2013, William Brent Bell (The Devil Inside) -- download
Back when Marmy and I were getting to know each other, she mentioned a vampire interest. It was the Anne Rice era, so I bought her some books. Lots of books. In contrast, I mentioned my love of werewolves and she got me a copy of The Werewolf of Paris. I loved it. But this is how memory works; I was convinced it was a fictionalized account of the Beast of Gevaudan, an historical account of a large wolf in south-central France, that killed many people. Alas, no, no connection at all. Memory can be funny that way, as I now have no recollection of how I even know about this beast.
Wer is about a rather bestial looking man charged with the horridly brutal deaths of some campers, including their young son. The camping area happens to be near Gevaudan, which made me chuckle. AJ Cook (from Criminal Minds) is the American working as a defender in France and takes on this case; her focus is human rights issues, cases where it's likely her client will be taken advantage of. Talan suffers from a form of porphyria, which until now I knew only to be the vampire's disease, responsible for his abnormal hair growth and enlarged bone growth. Even without the accusations, Talan is a monster, over 6 feet with massive hands and a bestial look.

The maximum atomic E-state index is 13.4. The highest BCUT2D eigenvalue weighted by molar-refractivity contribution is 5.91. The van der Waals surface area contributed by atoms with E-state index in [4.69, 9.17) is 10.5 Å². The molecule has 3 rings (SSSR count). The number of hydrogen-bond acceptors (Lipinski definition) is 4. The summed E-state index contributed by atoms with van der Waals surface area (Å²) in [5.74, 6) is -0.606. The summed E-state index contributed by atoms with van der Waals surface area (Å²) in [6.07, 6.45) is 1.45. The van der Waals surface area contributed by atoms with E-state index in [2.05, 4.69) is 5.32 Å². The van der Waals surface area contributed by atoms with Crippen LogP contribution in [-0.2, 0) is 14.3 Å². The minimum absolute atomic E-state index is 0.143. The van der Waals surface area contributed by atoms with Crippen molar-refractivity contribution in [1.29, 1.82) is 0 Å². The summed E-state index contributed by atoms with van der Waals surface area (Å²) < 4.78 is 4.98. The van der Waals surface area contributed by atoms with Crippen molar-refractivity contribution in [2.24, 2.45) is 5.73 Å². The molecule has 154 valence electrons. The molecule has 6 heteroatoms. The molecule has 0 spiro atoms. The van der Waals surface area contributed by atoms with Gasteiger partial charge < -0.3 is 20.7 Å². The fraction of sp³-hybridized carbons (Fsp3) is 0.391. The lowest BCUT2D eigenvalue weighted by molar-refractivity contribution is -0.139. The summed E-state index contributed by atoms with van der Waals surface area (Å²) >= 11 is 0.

Of course, he is the monster.
The movie really picks up once it dispenses with the pseudo science misdirection and pseudo found footage. He doesn't so much as wolf out, but grow a little larger, a little hairier and immensely stronger. On France national TV he tosses about SWAT cops (hmm, I need to Google the French version) smashing them like so much rag dolls. AJ is no longer seeking to protect him but feels responsible for letting it get this far, including the fact her ex was scratched and is showing signs of the same infection. OK, a little pseudo science is left.
I never expect werewolf movies to be good, but if they have something I can sink my teeth into -- get it get it -- then I am happy. The depiction of Talan (talon! get it get it) is wonderful, a truly wolfish man with the strength of a bear. The brief scenes where his bones crack and reform as he expands are well done, subtle, without any skin pulling and shredding.
The movie ends with a cliffhanger, or at the very least, a hint of an opening to a sequel. There is a market for these movies in Europe, in Uwe Boll proves anything, and it was decently done instead of his horrendous productions.